In the Correctional Service, most of the women offenders are serving short-term sentences, which means they're eligible for parole within a year of entry, yet CSC is unable to deliver the programs by this time. We made recommendations that they improve the delivery of these correctional programs to the women offenders.
Finally, we looked at the delivery of mental health services, because a significant portion of women offenders have mental health issues. We found that treatment plans weren't being completed for women offenders in a timely manner. They weren't systematically tracking the delivery of mental health services to women offenders. There were significant shortfalls in the resources that they said they needed in terms of hospital beds in psychiatric hospitals and staff psychologists.
Finally, we looked at the number of women in segregation and the segregation of women with mental health issues, which we found problematic.
Thank you for putting the focus on this. It's a key area, and I'd appreciate just a moment.
I have a bit of background in this area. When I was on regional council, I chaired a task force on “people with psychiatric disabilities”, as the term then was. The whole issue was that we had people on the streets with mental health issues, and there was a revolving door when the police were asked to intervene.
Remember that it's a mental health issue. The police are asked to intervene, but they don't know what to do, so they'll often take them to the hospital. The hospital system may be able to stabilize them for a while, but then they're back on the street. If they have mental health issues, they're going to be acting out again. I don't know if that's the terminology, but there are going to be problems again. It was a revolving door.
Fast-forward a few years, and I find myself sitting at the cabinet table as the minister responsible for corrections provincially, and lo and behold, all the studies in front of me are showing the same thing.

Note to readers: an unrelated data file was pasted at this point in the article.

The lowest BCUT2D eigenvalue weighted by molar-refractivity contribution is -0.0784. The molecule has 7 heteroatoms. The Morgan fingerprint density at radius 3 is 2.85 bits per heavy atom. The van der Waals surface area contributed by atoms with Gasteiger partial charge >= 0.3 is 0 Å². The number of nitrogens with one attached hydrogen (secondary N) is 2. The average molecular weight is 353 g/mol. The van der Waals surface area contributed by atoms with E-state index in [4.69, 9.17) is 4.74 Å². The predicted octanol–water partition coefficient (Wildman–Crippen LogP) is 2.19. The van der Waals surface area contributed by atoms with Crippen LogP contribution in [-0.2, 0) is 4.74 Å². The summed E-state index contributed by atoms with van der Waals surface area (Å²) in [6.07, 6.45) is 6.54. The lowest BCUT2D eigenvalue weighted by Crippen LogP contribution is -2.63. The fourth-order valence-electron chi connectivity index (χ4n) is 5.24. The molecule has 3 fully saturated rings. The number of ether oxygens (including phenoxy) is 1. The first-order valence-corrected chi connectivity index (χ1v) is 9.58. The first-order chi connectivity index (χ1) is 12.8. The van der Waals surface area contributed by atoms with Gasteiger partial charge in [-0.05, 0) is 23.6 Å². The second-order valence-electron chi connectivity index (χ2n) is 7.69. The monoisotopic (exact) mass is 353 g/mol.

As much as I made some attempt, I didn't change a darn thing. I'd like to say I did, but I didn't. Here we are now, pushing two and a half decades later, and we still have the same problem. Again it's that revolving door of people going from police involvement to the mental health system and ultimately ending up in the criminal justice system, and they shouldn't. They're not criminals. They have mental issues, but we don't have a system that allows us to deal with this situation.
Personally, I've seen this at the local level, the provincial level, and now at the federal level. The last thing you said, Auditor General, was about doing a massive overall look at this: Please. I implore you.
My experience is telling me that no matter how much good people are trying, we're not able to change it and we're not able to help the issue. More and more people are encountering mental health stresses. It's only going to get worse. We need a massive intervention in a way that can make a difference, and that's you and your office.
For what it's worth, I want to put as much support as I can behind you to take a look at this broader system. We need a major overhaul, and thank you, Chair, for putting a focus on this. It's a key issue no matter whom you talk to in society. We have a unique opportunity here to at least be part of changing that if we can.
Please, let's get on this, folks. Otherwise, it's just going to continue to be a revolving door, and we're not going to meet the needs of our citizens.
I think what committee members are taking from today's meeting, where we've had a very good overview of the entire audit that has just been released by our Auditor General of Canada, is that a number of studies will be coming out of this audit. For Canadians who may be watching, we have the Phoenix pay problems, the call centres at CRA, settlement services for Syrian refugees, oral health programs for first nations and Inuit, preparing women offenders for release, the Royal Military College of Canada, the National Capital Commission, and Atomic Energy of Canada Limited. I think the will of the committee is...will we do a study on each one of these? What I'm hearing back is that we need to. We will be asking you more formally.
We can all tell stories from our constituencies on many of these chapters. I asked my staff in my constituency office, and typically, in a rural riding, about 65% to 70% of what we do in that constituency office is immigration. My staff person told me this fall that she has equal files the same size on Phoenix.
I have Drumheller penitentiary in my riding. Most are coming out of there. I applaud them for getting to the members. Each one of you has stories that you can tell about people being afraid make payments, and things like that.
Starting next week, this committee will look at the Phoenix problem more carefully, and from there on we will look at all these chapters.
You've helped us today. You've helped us with the audit. We look forward to your coming when we study these chapters.
Thank you very much.
The meeting is adjourned.